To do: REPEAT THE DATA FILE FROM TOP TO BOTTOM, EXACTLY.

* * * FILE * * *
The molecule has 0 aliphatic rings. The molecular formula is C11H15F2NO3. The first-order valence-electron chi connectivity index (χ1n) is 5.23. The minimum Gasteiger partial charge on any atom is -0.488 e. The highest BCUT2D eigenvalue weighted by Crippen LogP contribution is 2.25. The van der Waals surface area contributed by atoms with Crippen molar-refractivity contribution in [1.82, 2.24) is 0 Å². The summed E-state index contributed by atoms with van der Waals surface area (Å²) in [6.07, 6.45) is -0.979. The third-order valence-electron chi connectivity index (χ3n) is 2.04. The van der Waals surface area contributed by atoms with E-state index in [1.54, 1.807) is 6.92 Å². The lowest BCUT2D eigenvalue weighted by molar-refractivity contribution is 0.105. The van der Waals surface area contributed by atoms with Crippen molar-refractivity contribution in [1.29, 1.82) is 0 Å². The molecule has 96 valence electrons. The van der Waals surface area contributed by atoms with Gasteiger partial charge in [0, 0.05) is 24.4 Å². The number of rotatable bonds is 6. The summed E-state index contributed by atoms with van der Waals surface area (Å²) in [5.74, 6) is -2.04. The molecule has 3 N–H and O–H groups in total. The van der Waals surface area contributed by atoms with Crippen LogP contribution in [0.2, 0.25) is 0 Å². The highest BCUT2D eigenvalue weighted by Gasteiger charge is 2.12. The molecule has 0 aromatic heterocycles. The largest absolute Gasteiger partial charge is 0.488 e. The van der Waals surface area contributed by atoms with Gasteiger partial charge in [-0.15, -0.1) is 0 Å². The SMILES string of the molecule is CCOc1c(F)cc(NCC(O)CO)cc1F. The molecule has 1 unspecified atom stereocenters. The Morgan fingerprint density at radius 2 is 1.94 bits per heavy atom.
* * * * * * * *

The molecule has 0 aliphatic rings. The molecular formula is C11H15F2NO3. The first-order valence-electron chi connectivity index (χ1n) is 5.23. The minimum Gasteiger partial charge on any atom is -0.488 e. The highest BCUT2D eigenvalue weighted by Crippen LogP contribution is 2.25. The van der Waals surface area contributed by atoms with Crippen molar-refractivity contribution in [1.82, 2.24) is 0 Å². The summed E-state index contributed by atoms with van der Waals surface area (Å²) in [6.07, 6.45) is -0.979. The third-order valence-electron chi connectivity index (χ3n) is 2.04. The van der Waals surface area contributed by atoms with E-state index in [1.54, 1.807) is 6.92 Å². The lowest BCUT2D eigenvalue weighted by molar-refractivity contribution is 0.105. The van der Waals surface area contributed by atoms with Crippen molar-refractivity contribution in [1.29, 1.82) is 0 Å². The molecule has 96 valence electrons. The van der Waals surface area contributed by atoms with Gasteiger partial charge in [0, 0.05) is 24.4 Å². The number of rotatable bonds is 6. The summed E-state index contributed by atoms with van der Waals surface area (Å²) in [5.74, 6) is -2.04. The molecule has 3 N–H and O–H groups in total. The van der Waals surface area contributed by atoms with Crippen LogP contribution in [0.2, 0.25) is 0 Å². The highest BCUT2D eigenvalue weighted by Gasteiger charge is 2.12. The molecule has 0 aromatic heterocycles. The largest absolute Gasteiger partial charge is 0.488 e. The van der Waals surface area contributed by atoms with Gasteiger partial charge in [-0.15, -0.1) is 0 Å². The SMILES string of the molecule is CCOc1c(F)cc(NCC(O)CO)cc1F. The molecule has 1 unspecified atom stereocenters. The Morgan fingerprint density at radius 2 is 1.94 bits per heavy atom.